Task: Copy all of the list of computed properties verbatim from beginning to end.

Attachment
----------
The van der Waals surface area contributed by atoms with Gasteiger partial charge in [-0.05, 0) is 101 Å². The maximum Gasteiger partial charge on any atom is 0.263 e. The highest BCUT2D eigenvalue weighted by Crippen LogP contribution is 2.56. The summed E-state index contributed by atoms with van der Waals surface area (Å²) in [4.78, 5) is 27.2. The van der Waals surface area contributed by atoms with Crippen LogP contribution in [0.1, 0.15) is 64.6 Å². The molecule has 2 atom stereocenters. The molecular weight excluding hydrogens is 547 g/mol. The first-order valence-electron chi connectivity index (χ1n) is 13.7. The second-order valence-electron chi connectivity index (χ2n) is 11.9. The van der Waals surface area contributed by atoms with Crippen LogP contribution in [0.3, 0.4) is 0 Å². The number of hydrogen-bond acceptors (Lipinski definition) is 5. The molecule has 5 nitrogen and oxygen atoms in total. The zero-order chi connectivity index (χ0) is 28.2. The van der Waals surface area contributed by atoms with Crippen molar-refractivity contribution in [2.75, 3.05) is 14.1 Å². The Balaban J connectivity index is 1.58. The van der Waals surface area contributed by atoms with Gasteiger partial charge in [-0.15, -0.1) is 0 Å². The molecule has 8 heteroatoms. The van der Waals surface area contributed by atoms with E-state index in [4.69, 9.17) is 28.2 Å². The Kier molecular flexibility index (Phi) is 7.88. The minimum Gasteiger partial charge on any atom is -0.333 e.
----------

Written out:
The van der Waals surface area contributed by atoms with Gasteiger partial charge in [-0.05, 0) is 101 Å². The maximum Gasteiger partial charge on any atom is 0.263 e. The highest BCUT2D eigenvalue weighted by Crippen LogP contribution is 2.56. The summed E-state index contributed by atoms with van der Waals surface area (Å²) in [4.78, 5) is 27.2. The van der Waals surface area contributed by atoms with Crippen LogP contribution in [0.1, 0.15) is 64.6 Å². The molecule has 2 atom stereocenters. The molecular weight excluding hydrogens is 547 g/mol. The first-order valence-electron chi connectivity index (χ1n) is 13.7. The second-order valence-electron chi connectivity index (χ2n) is 11.9. The van der Waals surface area contributed by atoms with Crippen LogP contribution in [0.3, 0.4) is 0 Å². The number of hydrogen-bond acceptors (Lipinski definition) is 5. The molecule has 5 nitrogen and oxygen atoms in total. The zero-order chi connectivity index (χ0) is 28.2. The van der Waals surface area contributed by atoms with Crippen molar-refractivity contribution in [2.75, 3.05) is 14.1 Å². The Balaban J connectivity index is 1.58. The van der Waals surface area contributed by atoms with Gasteiger partial charge in [-0.15, -0.1) is 0 Å². The molecule has 8 heteroatoms. The van der Waals surface area contributed by atoms with E-state index in [4.69, 9.17) is 28.2 Å². The Kier molecular flexibility index (Phi) is 7.88. The minimum Gasteiger partial charge on any atom is -0.333 e.